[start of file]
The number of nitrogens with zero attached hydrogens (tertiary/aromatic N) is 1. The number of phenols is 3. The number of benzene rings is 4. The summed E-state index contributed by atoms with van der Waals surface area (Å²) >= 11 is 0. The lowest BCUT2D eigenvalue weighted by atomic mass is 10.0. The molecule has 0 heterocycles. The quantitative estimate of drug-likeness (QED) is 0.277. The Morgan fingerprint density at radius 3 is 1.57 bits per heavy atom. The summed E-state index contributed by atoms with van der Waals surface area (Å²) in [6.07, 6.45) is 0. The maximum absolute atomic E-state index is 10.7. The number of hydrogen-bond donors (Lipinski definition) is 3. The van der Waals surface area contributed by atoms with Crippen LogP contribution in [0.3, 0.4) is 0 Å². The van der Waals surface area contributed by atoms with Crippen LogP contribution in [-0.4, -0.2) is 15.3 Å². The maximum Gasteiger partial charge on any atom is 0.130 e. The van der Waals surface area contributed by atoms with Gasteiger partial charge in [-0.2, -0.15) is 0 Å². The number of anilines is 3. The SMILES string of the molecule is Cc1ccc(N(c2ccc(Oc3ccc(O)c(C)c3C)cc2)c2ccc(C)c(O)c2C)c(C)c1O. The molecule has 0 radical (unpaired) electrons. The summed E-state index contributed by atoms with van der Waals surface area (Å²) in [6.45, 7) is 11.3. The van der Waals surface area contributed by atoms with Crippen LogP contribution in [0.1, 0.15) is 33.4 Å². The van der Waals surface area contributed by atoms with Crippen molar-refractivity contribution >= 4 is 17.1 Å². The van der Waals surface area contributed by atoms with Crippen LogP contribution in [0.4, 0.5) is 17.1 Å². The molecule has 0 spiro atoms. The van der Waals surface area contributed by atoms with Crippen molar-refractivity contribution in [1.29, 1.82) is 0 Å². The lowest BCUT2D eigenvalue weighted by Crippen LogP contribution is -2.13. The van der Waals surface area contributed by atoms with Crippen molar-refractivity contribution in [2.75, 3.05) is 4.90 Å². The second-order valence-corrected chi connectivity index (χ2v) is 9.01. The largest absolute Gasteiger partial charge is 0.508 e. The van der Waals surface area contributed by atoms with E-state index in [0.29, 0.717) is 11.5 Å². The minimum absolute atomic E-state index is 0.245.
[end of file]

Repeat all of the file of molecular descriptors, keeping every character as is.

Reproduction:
The number of nitrogens with zero attached hydrogens (tertiary/aromatic N) is 1. The number of phenols is 3. The number of benzene rings is 4. The summed E-state index contributed by atoms with van der Waals surface area (Å²) >= 11 is 0. The lowest BCUT2D eigenvalue weighted by atomic mass is 10.0. The molecule has 0 heterocycles. The quantitative estimate of drug-likeness (QED) is 0.277. The Morgan fingerprint density at radius 3 is 1.57 bits per heavy atom. The summed E-state index contributed by atoms with van der Waals surface area (Å²) in [6.07, 6.45) is 0. The maximum absolute atomic E-state index is 10.7. The number of hydrogen-bond donors (Lipinski definition) is 3. The van der Waals surface area contributed by atoms with Crippen LogP contribution in [0.3, 0.4) is 0 Å². The van der Waals surface area contributed by atoms with Crippen LogP contribution in [-0.4, -0.2) is 15.3 Å². The maximum Gasteiger partial charge on any atom is 0.130 e. The van der Waals surface area contributed by atoms with Gasteiger partial charge in [-0.2, -0.15) is 0 Å². The number of anilines is 3. The SMILES string of the molecule is Cc1ccc(N(c2ccc(Oc3ccc(O)c(C)c3C)cc2)c2ccc(C)c(O)c2C)c(C)c1O. The molecule has 0 radical (unpaired) electrons. The summed E-state index contributed by atoms with van der Waals surface area (Å²) in [6.45, 7) is 11.3. The van der Waals surface area contributed by atoms with Crippen LogP contribution in [0.1, 0.15) is 33.4 Å². The van der Waals surface area contributed by atoms with Crippen molar-refractivity contribution >= 4 is 17.1 Å². The van der Waals surface area contributed by atoms with Crippen LogP contribution in [0.4, 0.5) is 17.1 Å². The molecule has 0 spiro atoms. The van der Waals surface area contributed by atoms with Crippen molar-refractivity contribution in [1.29, 1.82) is 0 Å². The lowest BCUT2D eigenvalue weighted by Crippen LogP contribution is -2.13. The van der Waals surface area contributed by atoms with Crippen molar-refractivity contribution in [2.75, 3.05) is 4.90 Å². The second-order valence-corrected chi connectivity index (χ2v) is 9.01. The largest absolute Gasteiger partial charge is 0.508 e. The van der Waals surface area contributed by atoms with E-state index in [0.29, 0.717) is 11.5 Å². The minimum absolute atomic E-state index is 0.245.